The giant echo chamber of popular magazines, blogs, online forums and  podcasts gives the perception that model railroading means the same thing to everyone and that we’re all chasing the same goals. While the repetition of ideas and concepts suggests a homogenized view, there are many stories we tell ourselves about model trains. With that thought in mind, author Seth Godin has a very useful concept to consider: people like us do things like this.

Applied to our craft for example, it might go like this:

People like us, who enjoy operations, build layouts like this.

People like us, who enjoy the craft of scratchbuilding, build models like this.

People like us, who appreciate finescale modeling, approach the hobby like this.

Three different stories about model trains, where the important thing to understand is that each person chose the story that’s the most attractive and satisfying for them.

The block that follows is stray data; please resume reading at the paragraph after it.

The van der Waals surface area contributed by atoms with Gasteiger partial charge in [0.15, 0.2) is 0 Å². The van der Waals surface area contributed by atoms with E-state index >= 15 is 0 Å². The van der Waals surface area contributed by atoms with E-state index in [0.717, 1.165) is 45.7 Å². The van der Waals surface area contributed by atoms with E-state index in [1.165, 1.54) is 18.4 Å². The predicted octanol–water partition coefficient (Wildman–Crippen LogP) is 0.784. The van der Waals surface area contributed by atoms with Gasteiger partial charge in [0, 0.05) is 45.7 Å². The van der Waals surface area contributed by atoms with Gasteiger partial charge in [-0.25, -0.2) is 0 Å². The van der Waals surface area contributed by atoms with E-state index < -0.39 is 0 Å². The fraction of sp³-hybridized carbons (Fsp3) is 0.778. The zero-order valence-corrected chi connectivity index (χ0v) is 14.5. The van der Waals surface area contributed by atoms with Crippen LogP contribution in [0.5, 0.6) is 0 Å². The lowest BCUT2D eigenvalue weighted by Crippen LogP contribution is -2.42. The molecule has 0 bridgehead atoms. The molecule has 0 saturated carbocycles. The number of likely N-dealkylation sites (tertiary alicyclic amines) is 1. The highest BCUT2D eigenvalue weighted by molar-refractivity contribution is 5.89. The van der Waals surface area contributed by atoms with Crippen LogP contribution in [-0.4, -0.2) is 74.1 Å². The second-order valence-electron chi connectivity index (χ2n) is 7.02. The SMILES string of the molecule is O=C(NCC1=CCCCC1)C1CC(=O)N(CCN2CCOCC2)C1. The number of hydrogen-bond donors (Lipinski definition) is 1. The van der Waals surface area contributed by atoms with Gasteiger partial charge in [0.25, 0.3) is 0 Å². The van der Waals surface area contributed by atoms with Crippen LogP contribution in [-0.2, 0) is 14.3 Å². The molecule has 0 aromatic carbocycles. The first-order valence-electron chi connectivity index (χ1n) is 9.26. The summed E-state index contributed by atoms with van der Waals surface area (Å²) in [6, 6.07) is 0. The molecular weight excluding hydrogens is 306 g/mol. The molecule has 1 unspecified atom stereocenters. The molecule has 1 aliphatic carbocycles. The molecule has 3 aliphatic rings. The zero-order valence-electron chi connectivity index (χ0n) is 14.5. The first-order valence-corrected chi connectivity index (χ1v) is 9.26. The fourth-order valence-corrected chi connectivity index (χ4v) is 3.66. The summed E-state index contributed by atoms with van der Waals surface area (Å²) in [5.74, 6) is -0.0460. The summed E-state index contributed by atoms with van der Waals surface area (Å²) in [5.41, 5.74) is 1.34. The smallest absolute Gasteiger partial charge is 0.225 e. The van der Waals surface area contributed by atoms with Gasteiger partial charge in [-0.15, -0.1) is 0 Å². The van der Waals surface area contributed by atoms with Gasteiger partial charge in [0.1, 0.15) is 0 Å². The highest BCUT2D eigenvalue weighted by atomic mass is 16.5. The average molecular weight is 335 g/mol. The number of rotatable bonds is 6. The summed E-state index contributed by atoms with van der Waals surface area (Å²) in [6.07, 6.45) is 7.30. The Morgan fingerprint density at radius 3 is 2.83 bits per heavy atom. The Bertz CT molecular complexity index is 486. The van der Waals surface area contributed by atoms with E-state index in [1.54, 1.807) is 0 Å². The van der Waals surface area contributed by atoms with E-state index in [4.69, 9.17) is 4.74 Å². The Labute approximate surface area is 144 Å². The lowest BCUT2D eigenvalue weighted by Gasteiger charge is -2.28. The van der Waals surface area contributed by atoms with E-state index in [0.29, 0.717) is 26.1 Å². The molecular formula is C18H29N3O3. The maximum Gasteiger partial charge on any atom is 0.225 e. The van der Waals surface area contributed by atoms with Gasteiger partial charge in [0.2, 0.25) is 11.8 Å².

The operations enthusiast isn’t that concerned about fine details, while the model builder may not want a layout at all. Both are focused on what they find the most interesting. The finescale modeler tells himself yet a different story about model trains, one that’s perfectly suited for him but maybe not the others.

Not everyone has a big empty basement waiting to be filled with model trains. Not everyone is building a time machine or modeling “work.” It’s equally true that many people don’t care about building models or pursuing fine craft of any kind. When we understand that the story around model trains isn’t the same for everyone and doesn’t have to be, we can simply focus on the one that’s right for us. Trying to convert people who aren’t interested in the same things as you are is not only frustrating; it’s largely a waste of everyone’s time.

OST Publications, and this blog, speaks to people who enjoy a more thoughtful discussion about modeling and appreciate the craft as a journey. My books take a nontraditional approach that encourages a deep understanding of what you want from the craft along with a focus on artistry and craftsmanship. This approach doesn’t speak to everybody but it does speak to people like us who do things like this.